A few weeks ago (last month to be precise) I was a part of a panel discussion at the UX India 2015 conference called Industry-Academia Fusion. The panelists were people from the Industry and Academia. There were a lot of discussions, deliberations and talking about the situation as it stands. It was a very interesting discussion, that brought upon many points that were critical to Design Education in India. As someone who has spent quite a few years in the industry and then moved to the academia, I have been able to understand both perspectives and am often voicing my opinions from different sides.
A common concern amongst many people who hire designers, is that the quality of students graduating is not adept, or the industry has to train them on certain skills before they could get onto a project. Why is this so? Is it even a justified demand from the industry?
If we look at the early days of UX in India, there was always a certain amount of time given to fresh graduates to adapt the needs of the industry. A lot of the managerial people in the UX would not come from formal studies in UX, for the field did not exist then. It is only over the past 10 years that the discipline has seen more graduate programs being offered. The demand side has risen considerably too.
Industry lead academia or academia led industry
A question that I am often found discussing with my peers is whether industry has become impatient or has the academia started to just fulfil the ‘demand’ of the industry? So the classic question then follows : Should the Industry lead the academics or should the academics lead the industry? You could be a proponent of either of the thought, but it is something that is currently at the helm of how design is taught at the institutes today.
If you look at business schools they follow the former, whereas traditionally design schools have followed the later.
But with the rise in “live projects”, internships, industry projects, placements driven curriculum, it is almost as if the notion of Design education is getting limited to precisely what the industry wants.
A good example given by panelist was that of the US where a lot of the Academic research was used by industry to progress. Which meant that it was the academia leading the industry. It was here that the industry would set up research centres in colleges to new technology, research, innovation etc and then use that research to come up with industry ready products.
In India, however the notion of research itself is not very prominent. Design schools are hardly encouraged to work on research. The culture of research is non-existent. Very few research papers get written. One way of changing that should be to encourage all faculty to write papers, articles and get involved in research. That is the true value quotient of any school.
It is well known and should be clear that design education cannot adopt the same ways of working as an engineering or management education. So it can therefore never be the about the numbers and having too many students at a point of time. Design education is different because one has to pay special attention to the individual learning capacities. Someone could be a fast learner, someone could learn slowly. Courses need to be ‘designed’ in a manner that it encourages the learning.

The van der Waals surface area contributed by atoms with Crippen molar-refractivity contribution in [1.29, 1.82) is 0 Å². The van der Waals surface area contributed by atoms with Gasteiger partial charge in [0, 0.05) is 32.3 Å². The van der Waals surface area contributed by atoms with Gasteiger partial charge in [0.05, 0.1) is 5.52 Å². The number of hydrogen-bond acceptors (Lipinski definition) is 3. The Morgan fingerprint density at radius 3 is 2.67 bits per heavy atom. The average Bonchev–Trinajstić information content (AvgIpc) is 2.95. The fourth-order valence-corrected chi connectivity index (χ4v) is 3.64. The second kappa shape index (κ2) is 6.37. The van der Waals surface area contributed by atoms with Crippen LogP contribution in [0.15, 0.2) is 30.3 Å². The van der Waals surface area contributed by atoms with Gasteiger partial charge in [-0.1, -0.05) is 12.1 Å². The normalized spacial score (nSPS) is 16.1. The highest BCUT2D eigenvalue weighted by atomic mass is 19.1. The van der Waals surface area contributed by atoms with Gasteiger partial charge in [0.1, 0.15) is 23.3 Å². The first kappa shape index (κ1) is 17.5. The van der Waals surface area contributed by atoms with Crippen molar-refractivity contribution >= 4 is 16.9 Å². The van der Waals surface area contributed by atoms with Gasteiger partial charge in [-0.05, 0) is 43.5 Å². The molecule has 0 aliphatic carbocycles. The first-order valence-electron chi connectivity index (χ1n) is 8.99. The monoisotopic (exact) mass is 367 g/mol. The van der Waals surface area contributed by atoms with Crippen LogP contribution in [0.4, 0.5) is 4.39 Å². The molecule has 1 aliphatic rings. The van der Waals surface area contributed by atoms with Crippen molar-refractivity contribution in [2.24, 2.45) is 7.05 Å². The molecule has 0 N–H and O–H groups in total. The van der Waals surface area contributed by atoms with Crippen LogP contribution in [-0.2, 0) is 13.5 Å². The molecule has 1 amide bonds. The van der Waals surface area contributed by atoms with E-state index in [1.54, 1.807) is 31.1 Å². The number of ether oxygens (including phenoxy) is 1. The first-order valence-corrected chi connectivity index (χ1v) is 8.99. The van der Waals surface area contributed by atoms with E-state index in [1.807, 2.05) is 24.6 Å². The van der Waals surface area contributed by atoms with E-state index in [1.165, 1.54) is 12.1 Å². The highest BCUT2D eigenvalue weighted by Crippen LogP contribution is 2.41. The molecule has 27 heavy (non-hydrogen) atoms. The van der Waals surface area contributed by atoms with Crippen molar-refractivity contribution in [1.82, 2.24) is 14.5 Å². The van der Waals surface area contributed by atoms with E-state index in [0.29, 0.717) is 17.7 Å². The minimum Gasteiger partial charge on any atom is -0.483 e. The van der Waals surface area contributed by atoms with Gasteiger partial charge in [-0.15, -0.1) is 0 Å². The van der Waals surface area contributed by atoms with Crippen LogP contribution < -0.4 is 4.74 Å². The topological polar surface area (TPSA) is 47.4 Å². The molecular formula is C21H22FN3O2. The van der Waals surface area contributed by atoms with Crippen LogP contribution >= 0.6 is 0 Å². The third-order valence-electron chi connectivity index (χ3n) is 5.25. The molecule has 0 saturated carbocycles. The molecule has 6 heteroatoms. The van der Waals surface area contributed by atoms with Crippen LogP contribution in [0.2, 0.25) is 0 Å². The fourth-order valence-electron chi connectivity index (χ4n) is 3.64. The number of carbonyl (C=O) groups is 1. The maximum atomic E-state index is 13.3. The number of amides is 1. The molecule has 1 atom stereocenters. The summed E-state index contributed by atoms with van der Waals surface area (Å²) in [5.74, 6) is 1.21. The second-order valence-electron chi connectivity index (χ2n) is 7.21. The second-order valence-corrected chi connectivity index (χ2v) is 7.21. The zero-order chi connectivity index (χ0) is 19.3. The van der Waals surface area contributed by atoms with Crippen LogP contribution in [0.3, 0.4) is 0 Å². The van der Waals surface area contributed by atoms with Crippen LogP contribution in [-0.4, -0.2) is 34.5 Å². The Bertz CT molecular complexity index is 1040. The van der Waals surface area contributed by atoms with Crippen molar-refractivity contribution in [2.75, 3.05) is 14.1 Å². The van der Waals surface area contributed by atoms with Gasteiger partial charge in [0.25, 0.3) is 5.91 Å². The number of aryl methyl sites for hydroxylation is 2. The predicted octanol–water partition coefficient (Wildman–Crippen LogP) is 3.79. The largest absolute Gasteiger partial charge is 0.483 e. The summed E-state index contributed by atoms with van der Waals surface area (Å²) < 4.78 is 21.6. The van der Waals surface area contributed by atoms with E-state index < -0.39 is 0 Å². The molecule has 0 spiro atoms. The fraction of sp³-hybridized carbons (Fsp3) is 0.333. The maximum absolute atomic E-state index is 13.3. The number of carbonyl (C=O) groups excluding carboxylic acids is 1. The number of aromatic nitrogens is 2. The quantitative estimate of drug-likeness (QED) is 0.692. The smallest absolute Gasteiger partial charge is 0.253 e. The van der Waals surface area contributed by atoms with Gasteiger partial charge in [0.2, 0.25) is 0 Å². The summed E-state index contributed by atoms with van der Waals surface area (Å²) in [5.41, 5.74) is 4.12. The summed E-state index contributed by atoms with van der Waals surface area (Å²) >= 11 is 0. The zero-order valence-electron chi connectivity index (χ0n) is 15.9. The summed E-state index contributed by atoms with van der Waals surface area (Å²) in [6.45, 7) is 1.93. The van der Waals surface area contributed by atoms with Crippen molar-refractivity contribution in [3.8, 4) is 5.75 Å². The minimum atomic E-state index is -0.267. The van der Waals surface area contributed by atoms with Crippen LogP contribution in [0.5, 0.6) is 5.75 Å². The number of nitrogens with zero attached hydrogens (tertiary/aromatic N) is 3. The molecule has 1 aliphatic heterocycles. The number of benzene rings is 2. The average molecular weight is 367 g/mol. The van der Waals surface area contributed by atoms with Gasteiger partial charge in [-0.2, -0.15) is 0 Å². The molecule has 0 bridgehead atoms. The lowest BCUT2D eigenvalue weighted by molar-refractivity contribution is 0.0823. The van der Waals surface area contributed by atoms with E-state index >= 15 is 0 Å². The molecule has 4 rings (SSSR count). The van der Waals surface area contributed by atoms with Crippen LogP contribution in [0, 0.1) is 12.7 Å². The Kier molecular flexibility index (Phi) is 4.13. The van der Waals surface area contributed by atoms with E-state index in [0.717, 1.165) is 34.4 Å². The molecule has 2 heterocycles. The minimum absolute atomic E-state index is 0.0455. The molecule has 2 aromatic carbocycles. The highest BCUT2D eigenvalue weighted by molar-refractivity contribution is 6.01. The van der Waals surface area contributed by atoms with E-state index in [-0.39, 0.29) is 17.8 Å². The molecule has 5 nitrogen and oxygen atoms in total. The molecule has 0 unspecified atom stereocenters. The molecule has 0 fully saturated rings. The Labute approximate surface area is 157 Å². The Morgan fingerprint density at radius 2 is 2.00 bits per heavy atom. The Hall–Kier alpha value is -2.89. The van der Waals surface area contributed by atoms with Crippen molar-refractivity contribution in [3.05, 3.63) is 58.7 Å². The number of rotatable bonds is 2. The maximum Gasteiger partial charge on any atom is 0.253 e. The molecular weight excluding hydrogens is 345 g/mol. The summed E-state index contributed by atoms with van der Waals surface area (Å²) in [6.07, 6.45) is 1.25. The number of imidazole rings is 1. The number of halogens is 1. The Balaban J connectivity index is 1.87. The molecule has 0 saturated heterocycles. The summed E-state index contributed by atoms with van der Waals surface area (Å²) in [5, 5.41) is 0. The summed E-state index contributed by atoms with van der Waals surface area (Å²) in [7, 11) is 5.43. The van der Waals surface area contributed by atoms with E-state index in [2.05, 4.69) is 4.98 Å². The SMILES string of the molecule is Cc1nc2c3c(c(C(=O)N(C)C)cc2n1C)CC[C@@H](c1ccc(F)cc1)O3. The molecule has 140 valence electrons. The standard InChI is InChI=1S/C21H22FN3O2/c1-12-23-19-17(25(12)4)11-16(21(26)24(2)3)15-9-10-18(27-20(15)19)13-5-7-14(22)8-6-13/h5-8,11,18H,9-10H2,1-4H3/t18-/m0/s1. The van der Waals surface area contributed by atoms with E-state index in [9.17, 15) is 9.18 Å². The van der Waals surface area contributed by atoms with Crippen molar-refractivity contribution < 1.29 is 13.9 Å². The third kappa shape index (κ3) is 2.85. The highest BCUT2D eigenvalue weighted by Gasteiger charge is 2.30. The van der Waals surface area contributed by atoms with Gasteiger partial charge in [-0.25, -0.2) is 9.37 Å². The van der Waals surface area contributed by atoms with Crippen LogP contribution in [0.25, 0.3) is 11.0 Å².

Speaking of learning, schools and colleges today need to rebuild themselves as centres of learning and not as training centres. While training is a short term thing, learning is a life-long process.
Academia and Industry should be different but work together
Even though there exists some difference in both, it is important that the academia and industry work together on certain aspects. Design education has multiple aspects to it.
It is important to understand on what parameters are the graduates evaluated when they are interviewing for jobs or pitching for projects. As a good design school, it should be imperative that there is ample focus on these to prepare someone better for the industry. One is the skill building (which is often evaluated by the portfolios of designers), second is the creativity quotient (which is evaluated by how innovative the designs are) and third is the critical thinking (which is hardly given importance during recruitment).
How does the Industry engage with academia
A common misconception with the people from industry is that the only way someone can get associated with the academia is to teach by giving up your job. Well, if they were doing that, then the role of the academics would be lost. There are other ways in which one can engage with the academia. I am mentioning a few of them.
- Intensive workshops on topics that are contemporary and relevant (Demand full attention of students by not having classes parallely)
- Float Long projects that the students can work on with the faculty at the Design School. (Make sure you pay the school for their efforts on this. Make your intentions clear when it comes to what you are going to do with the final results? Will the student and school also have any role to play in the IP that is created through the project ? Who owns the IP?
- Take guest lectures highlighting the work at the companies and its success by design
- Float short term projects (always engage in short-term projects first before a long project
- Hire students as interns (make it a compulsory part of your company)
- Find time to give back to Design colleges by mentoring students and making them aware about Design professionalism.
I would love to hear more from you on how you can encourage the industry and academia to create better learning experiences for the students.